If you know me, you probably know that I am anti social media. Yes, I use it to waste time and occasionally post pictures, but despite that, I’m against it. Which may seem strange. Because I am entering a media field, where putting information out there for all to see is the name of the game.
If you’ve been following my photography over the past two years, you also know that I am a terrible blogger. I just don’t do it. It requires sitting down and thinking about something that I want to share with the world (when really there are probably five people who will actually read it), typing it up, adding pictures of some kind, and posting it.
And I usually don’t want to share. I don’t want my thoughts and private life out there for everyone to see, because that’s not where they belong and that’s not their purpose. I’m not writing this to reprimand myself and convince you that I will start sharing everything about my life, but to explain where I’m coming from.
Most photographers nowadays run a blog. One that is most likely much more consistent than this one. They are filled with not only photography sessions, but posts about their families and day to day lives. The things they are learning and are excited about. They are catering to the universal need and desire to be connected to other human beings, to relate to, laugh with, cry with, and care for. We want to feel like we are a part of other people’s lives, even if we’re not.
And that’s where the struggle of sharing comes in. Here I am, contradicting the last 300 words that I wrote because I’m sharing thoughts with the you, whoever you are. But these are also thoughts that I wouldn’t hesitate to say out loud, so maybe it’s not so bad of a contradiction.
Maybe I don’t want everybody to know about my day. My quiet morning of grocery shopping and cutting vegetables for the week, with folk music playing in the background in this strange sixty degree February weather.
But then I was enthralled by the colors. The vibrant greens and reds against the smooth white sink. The overcast light coming in through window and the brown walls behind the counter. The contrast between the earthy green peppers and the scratched metal colander in the sink.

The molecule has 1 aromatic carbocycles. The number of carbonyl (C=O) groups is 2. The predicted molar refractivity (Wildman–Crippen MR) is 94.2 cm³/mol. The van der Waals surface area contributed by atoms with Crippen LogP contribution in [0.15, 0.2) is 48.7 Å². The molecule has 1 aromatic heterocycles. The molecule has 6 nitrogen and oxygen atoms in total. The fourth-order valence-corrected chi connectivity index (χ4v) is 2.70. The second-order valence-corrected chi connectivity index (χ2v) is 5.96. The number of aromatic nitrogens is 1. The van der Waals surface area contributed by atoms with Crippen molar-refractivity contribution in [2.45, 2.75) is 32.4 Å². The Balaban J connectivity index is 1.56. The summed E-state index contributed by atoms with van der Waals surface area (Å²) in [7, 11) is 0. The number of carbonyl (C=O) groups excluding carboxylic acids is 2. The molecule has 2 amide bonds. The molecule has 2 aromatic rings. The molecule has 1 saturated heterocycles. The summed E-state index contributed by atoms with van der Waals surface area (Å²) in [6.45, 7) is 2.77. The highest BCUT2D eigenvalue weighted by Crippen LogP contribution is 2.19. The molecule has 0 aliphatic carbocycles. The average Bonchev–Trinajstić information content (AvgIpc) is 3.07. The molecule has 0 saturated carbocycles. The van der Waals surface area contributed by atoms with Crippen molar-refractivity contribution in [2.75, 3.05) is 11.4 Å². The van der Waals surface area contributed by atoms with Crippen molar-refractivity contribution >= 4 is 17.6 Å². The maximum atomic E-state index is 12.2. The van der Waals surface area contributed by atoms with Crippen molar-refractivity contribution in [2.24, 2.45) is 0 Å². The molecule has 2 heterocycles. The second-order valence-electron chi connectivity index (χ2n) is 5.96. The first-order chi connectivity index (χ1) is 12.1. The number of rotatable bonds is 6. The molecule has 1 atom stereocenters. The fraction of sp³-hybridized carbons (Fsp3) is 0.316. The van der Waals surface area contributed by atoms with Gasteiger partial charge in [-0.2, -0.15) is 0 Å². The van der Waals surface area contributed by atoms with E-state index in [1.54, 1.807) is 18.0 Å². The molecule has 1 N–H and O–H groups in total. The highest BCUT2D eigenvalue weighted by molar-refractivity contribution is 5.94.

The water droplets that sat on the freshly washed apples as they waited to dry. The satisfying consistency of six identical Ziplock bags holding evenly portioned diced green peppers.
The way that the lettuce faded from dark green and leafy at its tips to the crunchy, almost white part at the bottom near the stem. The way the light mimicked this gradient as it tumbled through the window and landed on the cutting board.
The crisp, clean edges of a freshly sliced tomato. The contrast that it holds within its skin between the jelly like substance that contains the seeds and the rest of the tomato’s insides. The rough brown indent where the stem used to be.
These moments are the reason that I take photographs. Not to show everyone what I did today, but so that I can remember that moment and that morning. So that when I see these pictures in a month or two, I can visit that memory again, so much so that I can almost hear the birds chirping outside the window.
If I share, I share for the art of it, not because I want you to get to know me through a Facebook post or a blog entry. My intention behind blogging is that you would gain a better sense of my work and the art that lies behind it. If you want to get to know me, well, that can be done over a cup of tea. Always push towards face to face conversation and interaction, trust me, it’s worth it.
And as a side note, if you are a JMU senior who is getting ready to graduate, feel free to contact me about senior photo sessions! I’ll put you on the list and then we can figure out details when the weather turns warm and stays that way.
Happy Sunday! May yours be a day of rest and rejuvenation for the week ahead.